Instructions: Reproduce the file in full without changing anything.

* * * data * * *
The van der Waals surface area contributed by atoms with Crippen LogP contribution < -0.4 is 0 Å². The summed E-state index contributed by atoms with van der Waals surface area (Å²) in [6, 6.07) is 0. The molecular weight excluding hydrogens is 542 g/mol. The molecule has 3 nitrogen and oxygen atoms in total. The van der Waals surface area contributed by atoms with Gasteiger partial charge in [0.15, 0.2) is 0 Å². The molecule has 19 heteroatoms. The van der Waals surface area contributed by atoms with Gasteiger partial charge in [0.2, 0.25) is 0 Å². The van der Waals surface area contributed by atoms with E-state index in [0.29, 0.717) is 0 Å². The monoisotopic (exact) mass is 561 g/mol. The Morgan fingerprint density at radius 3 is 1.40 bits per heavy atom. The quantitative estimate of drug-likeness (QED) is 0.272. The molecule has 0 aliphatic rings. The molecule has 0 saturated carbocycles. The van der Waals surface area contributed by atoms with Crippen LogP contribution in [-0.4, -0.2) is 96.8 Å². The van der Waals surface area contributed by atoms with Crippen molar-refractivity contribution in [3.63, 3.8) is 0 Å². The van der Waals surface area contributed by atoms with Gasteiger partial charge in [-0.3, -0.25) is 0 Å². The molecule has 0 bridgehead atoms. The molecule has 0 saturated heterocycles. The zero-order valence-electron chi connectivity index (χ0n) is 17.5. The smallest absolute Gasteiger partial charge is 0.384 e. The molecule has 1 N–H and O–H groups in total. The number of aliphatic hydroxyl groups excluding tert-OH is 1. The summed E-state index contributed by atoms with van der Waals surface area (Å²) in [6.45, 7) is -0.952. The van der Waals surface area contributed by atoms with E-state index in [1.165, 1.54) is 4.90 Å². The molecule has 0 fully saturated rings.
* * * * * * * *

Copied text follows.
The van der Waals surface area contributed by atoms with Crippen LogP contribution < -0.4 is 0 Å². The summed E-state index contributed by atoms with van der Waals surface area (Å²) in [6, 6.07) is 0. The molecular weight excluding hydrogens is 542 g/mol. The molecule has 3 nitrogen and oxygen atoms in total. The van der Waals surface area contributed by atoms with Gasteiger partial charge in [0.15, 0.2) is 0 Å². The molecule has 19 heteroatoms. The van der Waals surface area contributed by atoms with Gasteiger partial charge in [0.2, 0.25) is 0 Å². The van der Waals surface area contributed by atoms with E-state index in [0.29, 0.717) is 0 Å². The monoisotopic (exact) mass is 561 g/mol. The Morgan fingerprint density at radius 3 is 1.40 bits per heavy atom. The quantitative estimate of drug-likeness (QED) is 0.272. The molecule has 0 aliphatic rings. The molecule has 0 saturated carbocycles. The van der Waals surface area contributed by atoms with Crippen LogP contribution in [-0.4, -0.2) is 96.8 Å². The van der Waals surface area contributed by atoms with Crippen molar-refractivity contribution in [3.63, 3.8) is 0 Å². The van der Waals surface area contributed by atoms with Gasteiger partial charge in [-0.3, -0.25) is 0 Å². The molecule has 0 bridgehead atoms. The molecule has 0 saturated heterocycles. The zero-order valence-electron chi connectivity index (χ0n) is 17.5. The smallest absolute Gasteiger partial charge is 0.384 e. The molecule has 1 N–H and O–H groups in total. The number of aliphatic hydroxyl groups excluding tert-OH is 1. The summed E-state index contributed by atoms with van der Waals surface area (Å²) in [6.45, 7) is -0.952. The van der Waals surface area contributed by atoms with E-state index in [1.165, 1.54) is 4.90 Å². The molecule has 0 fully saturated rings.